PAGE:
Plein air artist Hai-Ou Hou painting outside in China next to a river.
Hai-Ou Hou in her “outdoor studio” at a plein air event in China in 2019.
Artist painting outdoors while Tibetan men watch
Hai-Ou Hou in another of her “outdoor studios” painting in a small Tibetan village in August of 2019.

How did you get started and then develop your career?

Hai-Ou Hou: My artistic career started the only way it could have in China at that time; by getting accepted into an arts university, then graduating and accepting a teaching post. I taught painting at the Hubei Fine Art Institute for several years before immigrating to the United States. My first years in the States were very difficult. I often couldn’t afford to buy art supplies, and when I could, I often didn’t have the time to paint because I was working two jobs. But eventually, several commercial galleries began showing my work, and I managed to gain some exposure.

Later, I earned my MFA and opened my own commercial gallery, but a real surge in my development as an artist came with discovering the plein air art community. Participating in plein air events and shows throughout the country and abroad catapulted my artistic development and career. I also returned to teaching by giving national and international workshops and by opening and operating the Chesapeake Fine Art Studio, which offers instruction from many fine artists.

How do you describe success?

Career success comes as a result of acceptance by one’s peers and the public. Financially supporting oneself through art is certainly one form of success. But artistic success is far more subjective. Most would agree that skill and technique are essential, but I think that artistic success is more about the process of creating. Unlimited exploration, disciplined execution, and aesthetic refinement is essential to artistic success. And I count personal success as having the motivation and freedom to do it.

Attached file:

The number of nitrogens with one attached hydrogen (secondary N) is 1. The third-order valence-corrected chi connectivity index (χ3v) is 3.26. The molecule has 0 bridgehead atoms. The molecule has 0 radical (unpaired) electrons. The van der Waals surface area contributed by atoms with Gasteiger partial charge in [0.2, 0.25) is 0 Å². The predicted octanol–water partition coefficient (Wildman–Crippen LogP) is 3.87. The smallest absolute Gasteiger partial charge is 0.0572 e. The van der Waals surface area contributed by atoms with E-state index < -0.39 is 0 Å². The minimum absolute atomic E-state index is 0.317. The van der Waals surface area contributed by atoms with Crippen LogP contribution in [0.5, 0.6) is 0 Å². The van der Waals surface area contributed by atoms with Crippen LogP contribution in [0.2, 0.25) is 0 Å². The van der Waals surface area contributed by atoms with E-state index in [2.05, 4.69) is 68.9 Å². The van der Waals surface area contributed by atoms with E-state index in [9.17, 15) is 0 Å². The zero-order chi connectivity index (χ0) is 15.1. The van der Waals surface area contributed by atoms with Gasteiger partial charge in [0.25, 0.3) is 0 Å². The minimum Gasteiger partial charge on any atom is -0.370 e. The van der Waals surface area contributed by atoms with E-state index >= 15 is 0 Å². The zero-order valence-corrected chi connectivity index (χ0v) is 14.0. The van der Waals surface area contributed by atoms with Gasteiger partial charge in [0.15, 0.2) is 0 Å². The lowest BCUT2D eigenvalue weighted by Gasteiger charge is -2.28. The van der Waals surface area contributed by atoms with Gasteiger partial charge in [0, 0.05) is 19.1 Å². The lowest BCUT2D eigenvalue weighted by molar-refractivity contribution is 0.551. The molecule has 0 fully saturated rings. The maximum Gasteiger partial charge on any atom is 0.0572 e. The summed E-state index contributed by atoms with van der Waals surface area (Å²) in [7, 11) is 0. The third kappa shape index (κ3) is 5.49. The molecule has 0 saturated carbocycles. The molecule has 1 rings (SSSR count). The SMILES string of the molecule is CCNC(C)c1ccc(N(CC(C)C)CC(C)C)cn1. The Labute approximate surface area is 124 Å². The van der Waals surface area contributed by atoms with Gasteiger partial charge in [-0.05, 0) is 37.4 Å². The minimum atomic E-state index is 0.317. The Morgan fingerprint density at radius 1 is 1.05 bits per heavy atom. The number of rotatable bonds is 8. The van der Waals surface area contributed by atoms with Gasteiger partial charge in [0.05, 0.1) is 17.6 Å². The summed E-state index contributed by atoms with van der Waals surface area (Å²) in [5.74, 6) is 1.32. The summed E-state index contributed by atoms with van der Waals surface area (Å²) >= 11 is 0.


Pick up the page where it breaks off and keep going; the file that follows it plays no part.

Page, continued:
How do you find inspiration?

I find my inspiration in Nature and in travel. My favorite studio is the outdoors; nothing beats the beauty and wonder of nature. And in travel, especially foreign travel, I always interact with new customs and people. To be sure, they are subjects to paint, but what I really want to express through paint is my own feelings I experience from those interactions. Whether it is the homeless man in London or the untouchable in Delhi, the monks in Tibet or the peasants in Guatemala, I paint as quickly as I can to capture their character and my feelings together on the canvas. What fun!

What is the best thing about being an artist?

Freedom and fun; those are the best things about being an artist.

Portrait of homeless man in India as he sits for his painting.
Hai-Ou Hou, “Old Dahil” (portrait of a homeless person in India), 16 x 12 in., plein air oil, 2019
Oil painting of a man tending cows in Tibet with mountains in the background
Hai-Ou Hou, “Tibetan’s Daily Life,” 12 x 16 in., plein air oil, 2018
Plein air oil painting of buildings in Moscow, Russia with pink flowers in foreground
Hai-Ou Hou, “Moscow Russia” (workshop demo), 11 x 14 in., plein air oil, 2018
Oil painting of Tibetan woman working in a field
Hai-Ou Hou, “Morning Work – Tibet Woman’s Daily Life,” 11 x 14 in., plein air oil, 2018

To see more of Hai-Ou Hou’s work, visit:


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